“Many are called, but few are chosen” (Matthew 22:14)

Twenty-eighth Sunday in Ordinary Time

Isaiah 25:6-10A

On this mountain the LORD of hosts will provide for all peoples a feast of rich food and choice wines, juicy, rich food and pure, choice wines. On this mountain he will destroy the veil that veils all peoples, the web that is woven over all nations; he will destroy death forever. The Lord GOD will wipe away the tears from every face; the reproach of his people he will remove from the whole earth; for the LORD has spoken. On that day it will be said: "Behold our God, to whom we looked to save us! This is the LORD for whom we looked; let us rejoice and be glad that he has saved us!" For the hand of the LORD will rest on this mountain.

Philippians 4:12-14, 19-20

Brothers and sisters: I know how to live in humble circumstances; I know also how to live with abundance. In every circumstance and in all things I have learned the secret of being well fed and of going hungry, of living in abundance and of being in need. I can do all things in him who strengthens me. Still, it was kind of you to share in my distress. My God will fully supply whatever you need, in accord with his glorious riches in Christ Jesus. To our God and Father, glory forever and ever. Amen.

Matthew 22:1-14

Jesus again in reply spoke to the chief priests and elders of the people in parables, saying, "The kingdom of heaven may be likened to a king who gave a wedding feast for his son. He dispatched his servants to summon the invited guests to the feast, but they refused to come. A second time he sent other servants, saying, 'Tell those invited: "Behold, I have prepared my banquet, my calves and fattened cattle are killed, and everything is ready; come to the feast."' Some ignored the invitation and went away, one to his farm, another to his business. The rest laid hold of his servants, mistreated them, and killed them. The king was enraged and sent his troops, destroyed those murderers, and burned their city. Then he said to his servants, 'The feast is ready, but those who were invited were not worthy to come. Go out, therefore, into the main roads and invite to the feast whomever you find.' The servants went out into the streets and gathered all they found, bad and good alike, and the hall was filled with guests. But when the king came in to meet the guests, he saw a man there not dressed in a wedding garment. The king said to him, 'My friend, how is it that you came in here without a wedding garment?' But he was reduced to silence. Then the king said to his attendants, 'Bind his hands and feet, and cast him into the darkness outside, where there will be wailing and grinding of teeth.' Many are invited, but few are chosen."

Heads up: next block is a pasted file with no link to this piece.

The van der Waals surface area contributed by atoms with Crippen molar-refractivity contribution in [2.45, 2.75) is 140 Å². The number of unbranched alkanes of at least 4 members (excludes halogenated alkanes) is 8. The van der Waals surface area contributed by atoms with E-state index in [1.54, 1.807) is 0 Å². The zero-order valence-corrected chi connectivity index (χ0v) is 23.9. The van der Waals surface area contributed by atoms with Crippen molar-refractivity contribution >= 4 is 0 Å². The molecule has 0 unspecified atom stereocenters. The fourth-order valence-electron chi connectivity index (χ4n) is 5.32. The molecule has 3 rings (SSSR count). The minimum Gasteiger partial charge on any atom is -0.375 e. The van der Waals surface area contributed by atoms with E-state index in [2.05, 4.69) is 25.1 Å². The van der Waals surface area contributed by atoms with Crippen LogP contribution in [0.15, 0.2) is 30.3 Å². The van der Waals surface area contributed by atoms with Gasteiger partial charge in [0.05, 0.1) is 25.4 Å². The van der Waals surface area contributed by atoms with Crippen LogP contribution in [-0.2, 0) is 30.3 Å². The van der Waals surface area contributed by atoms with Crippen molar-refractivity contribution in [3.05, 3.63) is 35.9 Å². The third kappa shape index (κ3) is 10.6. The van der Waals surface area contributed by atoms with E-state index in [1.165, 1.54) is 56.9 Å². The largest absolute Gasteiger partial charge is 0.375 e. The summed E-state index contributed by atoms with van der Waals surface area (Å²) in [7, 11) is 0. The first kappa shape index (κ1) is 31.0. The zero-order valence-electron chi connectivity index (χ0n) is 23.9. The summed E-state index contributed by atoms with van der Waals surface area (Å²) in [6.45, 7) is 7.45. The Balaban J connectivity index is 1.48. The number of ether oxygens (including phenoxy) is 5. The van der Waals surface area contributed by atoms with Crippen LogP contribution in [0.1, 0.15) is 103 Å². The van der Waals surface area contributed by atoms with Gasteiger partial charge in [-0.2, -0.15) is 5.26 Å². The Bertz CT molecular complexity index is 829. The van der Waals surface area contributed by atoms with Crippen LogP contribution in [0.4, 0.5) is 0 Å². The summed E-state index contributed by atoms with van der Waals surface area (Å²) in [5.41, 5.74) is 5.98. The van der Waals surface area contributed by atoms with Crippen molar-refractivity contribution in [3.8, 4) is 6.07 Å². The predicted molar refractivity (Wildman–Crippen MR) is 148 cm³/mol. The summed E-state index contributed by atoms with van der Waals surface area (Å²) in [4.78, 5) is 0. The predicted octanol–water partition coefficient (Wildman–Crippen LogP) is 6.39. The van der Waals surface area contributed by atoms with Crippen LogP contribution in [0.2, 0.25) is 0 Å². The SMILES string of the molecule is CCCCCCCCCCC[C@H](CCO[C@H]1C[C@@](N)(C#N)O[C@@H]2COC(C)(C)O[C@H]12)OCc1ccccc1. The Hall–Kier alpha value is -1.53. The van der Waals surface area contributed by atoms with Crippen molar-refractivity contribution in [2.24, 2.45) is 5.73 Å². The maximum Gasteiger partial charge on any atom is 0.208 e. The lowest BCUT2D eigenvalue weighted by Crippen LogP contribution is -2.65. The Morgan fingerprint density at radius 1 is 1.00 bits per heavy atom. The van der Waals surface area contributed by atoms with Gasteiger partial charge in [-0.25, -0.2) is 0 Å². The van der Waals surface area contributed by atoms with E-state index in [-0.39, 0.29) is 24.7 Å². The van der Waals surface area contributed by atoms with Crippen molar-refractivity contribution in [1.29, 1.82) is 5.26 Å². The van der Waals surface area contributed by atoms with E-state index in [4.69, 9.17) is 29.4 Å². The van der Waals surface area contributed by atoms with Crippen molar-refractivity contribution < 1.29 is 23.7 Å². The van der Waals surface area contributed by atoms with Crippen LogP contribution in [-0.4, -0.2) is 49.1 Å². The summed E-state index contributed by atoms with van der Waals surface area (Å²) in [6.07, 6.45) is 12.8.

In this Sunday’s Gospel, Jesus teaches us with another parable. The kingdom of heaven is compared to a king who gives a wedding banquet for his son. When the invited guests do not show up, the invitation is extended to everyone whom his slaves would find on the streets.

Jesus teaches us time and again that divine salvation is for each and every one of us, regardless of who we are. But when we accept the call of God and partake in the banquet, we accept the call of God, we are expected to wear a wedding robe, otherwise the king would tell the attendants to throw us “into the outer darkness, where there will be weeping and gnashing of teeth” (Matthew 22:14).

Putting on a wedding robe is to conform to a dress code, a code of behavior. If the dress code is not beach wear, I cannot wear shorts and flip flops to a restaurant for fine dining. If I do this, I would not be allowed in; I am disrespectful of the other guests. If the kingdom of heaven is the banquet, the wedding robe symbolizes my thoughts, words and deeds. If I accept God’s call for redemption, I must conform to what is expected of my Christian faith.

Sometimes I have the opportunity to attend daily Mass at noon. I am almost a stranger in that church and yet every time I go there, I am amazed by the warmth and welcome from the people around me. On one dull, snowy and stormy winter day, I bumped my car into someone’s car in the church parking lot. I was forgiven right away before my apologies without my asking. On another bitterly cold day, I did not have my gloves with me and a gentle lady whom I did not know pulled out a pair of gloves from her purse and made me wear it for the short walk to church. In them, I see what “people of goodwill” means when we pray the “Glory to God” at Mass. There is so much to learn from them, to whom I am a stranger. They are attending the wedding banquet with the proper attire. I must be like them, I must live my life “in a manner worthy of the Gospel of Christ” (Philippians 1:27).

The moral of the parable is, we must remember, “Many are called, but few are chosen” (Matthew 22:14). We must follow and imitate Jesus, conform our will to God’s and join the priest as he prays the Eucharistic Prayer during Mass to “order our days in your peace, and command that we be delivered from eternal damnation and counted among the flock of those you have chosen” (Eucharistic Prayer I).

Posted: October 15, 2017

Shiu Lan

Shiu Lan is your Catholic neighbour with a simple faith and likes praying the Rosary. With a B.Sc from the University of Hong Kong, she worked in Information Technology and Project Management before working with joy at home.

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